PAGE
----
According to the Entertainment Software Association, as quoted recently by the New York Times Magazine, nearly half of all gamers are female, though the majority of employed developers are male. With more experimental, powerful, and intimate game projects like Porpentine's, and open-source game-creating platforms like Twine becoming more known, it's a good time to be reminded of Duncan's pioneering work from a decade ago is as relevant as ever.
Kill Screen | Tuesday, November 18th 2014
That's why Rhizome, a NYC-based nonprofit digital arts organization, has taken to Kickstarter to raise the funds they need to preserve these important artifacts. As Rhizome curator Michael Connor explains, their interest and investment in preserving Theresa's work is doublefold, because "they are an excellent example of the lyrical possibilities of the CD-ROM, and important, overlooked works by women—and I also want people, especially girls, to be able to explore and enjoy them again."
The Fader | Friday, November 7th 2014
Other than the most recent image she posted—an Instagram advisory she received about not posting photos that are against the app's "Terms of Service," with the caption "Glad @rhizomedotorg archived it all"—she gives no indication that @amaliaulman is a conceptual art piece.
New York Observer | Thursday, October 30th 2014
Rhizome has named artist duo JODI the inaugural winner of its Prix Net Art award, which comes with a cash prize of $10,000. A $5,000 Award of Distinction has also been given to Kari Altmann.
Dazed | Thursday, October 23rd 2014
The non-profit arts organisation was concerned that online art could disappear at the whims of its host site or went through a dramatic redesign (think Friendster or Myspace). Colloq works by replicating the basic interface of apps such as Instagram with a few modifications – you can't, for instance, scroll past the first image of the piece.
Hyperallergic | Tuesday, October 21st 2014
How do you capture and preserve the experience of a new media artwork created on Twitter in 2010? How do you re-create the design and feel of Twitter’s interface at that time, and populate that interface with users’ contemporaneous profile photos? These are the types of questions that New York’s digital art nonprofit Rhizome is trying to answer in the development of Colloq, a new conservation tool that will help artists preserve social media projects not only by archiving them, but by replicating the exact look and layout of the sites used, and the interactions with other users.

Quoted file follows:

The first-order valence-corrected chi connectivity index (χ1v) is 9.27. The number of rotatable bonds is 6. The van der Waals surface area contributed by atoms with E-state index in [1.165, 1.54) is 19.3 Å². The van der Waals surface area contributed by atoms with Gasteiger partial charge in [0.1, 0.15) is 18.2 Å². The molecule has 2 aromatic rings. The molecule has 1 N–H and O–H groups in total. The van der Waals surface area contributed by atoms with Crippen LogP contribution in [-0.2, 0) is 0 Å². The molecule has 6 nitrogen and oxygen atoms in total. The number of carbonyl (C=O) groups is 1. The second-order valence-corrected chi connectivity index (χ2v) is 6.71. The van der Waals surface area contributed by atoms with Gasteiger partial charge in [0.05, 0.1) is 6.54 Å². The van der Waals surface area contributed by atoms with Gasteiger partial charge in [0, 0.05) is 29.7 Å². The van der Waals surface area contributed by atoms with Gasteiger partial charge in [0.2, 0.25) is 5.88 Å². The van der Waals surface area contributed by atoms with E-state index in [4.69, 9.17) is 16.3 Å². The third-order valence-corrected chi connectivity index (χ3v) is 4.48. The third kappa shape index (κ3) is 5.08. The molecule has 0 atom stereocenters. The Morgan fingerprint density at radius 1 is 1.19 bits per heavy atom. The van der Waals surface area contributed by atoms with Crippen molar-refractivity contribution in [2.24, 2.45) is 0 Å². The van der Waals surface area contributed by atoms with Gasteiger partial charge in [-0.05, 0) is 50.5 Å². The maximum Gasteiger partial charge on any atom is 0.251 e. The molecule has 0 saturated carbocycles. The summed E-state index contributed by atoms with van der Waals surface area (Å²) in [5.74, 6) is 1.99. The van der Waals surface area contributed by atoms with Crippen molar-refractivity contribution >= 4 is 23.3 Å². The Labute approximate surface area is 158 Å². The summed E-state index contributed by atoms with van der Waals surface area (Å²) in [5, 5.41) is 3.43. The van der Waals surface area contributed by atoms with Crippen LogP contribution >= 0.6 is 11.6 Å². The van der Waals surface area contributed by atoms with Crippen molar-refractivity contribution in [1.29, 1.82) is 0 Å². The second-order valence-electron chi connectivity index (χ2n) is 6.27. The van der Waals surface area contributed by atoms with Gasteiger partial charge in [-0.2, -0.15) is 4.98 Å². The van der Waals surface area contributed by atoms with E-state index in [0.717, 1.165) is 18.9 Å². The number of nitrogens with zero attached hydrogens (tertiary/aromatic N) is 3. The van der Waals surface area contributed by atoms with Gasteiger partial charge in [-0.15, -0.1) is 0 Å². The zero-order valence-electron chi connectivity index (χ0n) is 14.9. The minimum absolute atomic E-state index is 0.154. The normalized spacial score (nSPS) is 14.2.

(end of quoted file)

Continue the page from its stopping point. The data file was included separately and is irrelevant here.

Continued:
New York Times | Sunday, October 19th 2014
What makes the Internet special is the ability to delve into the details or follow odd little side roads. On Facebook, that might mean a detour to see the wedding photos of a long-lost friend, or read a heartfelt essay on the death of a parent, or follow the public conversations on topics like the Ebola virus. Right now, there’s no way to preserve that kind of complex, immersive experience. But Rhizome, a New York nonprofit organization dedicated to supporting and conserving digital artwork, is trying to build a new kind of data recorder to do just that.
New York Times | Friday, October 10th 2014
[Miranda July's] app, Somebody, is a human messaging service akin to a singing telegram. Users compose a note (often with stage directions) to a friend and send it off via cellphone. Another Somebody user, usually a stranger, delivers the message in person. The New Museum is one of several art institutions across the country that signed on as an official hotspot for the app. Ms. July’s discussion was part of the New Museum’s and Rhizome’s joint First Look series, which showcase original new work created for the web, through newmuseum.org and rhizome.org.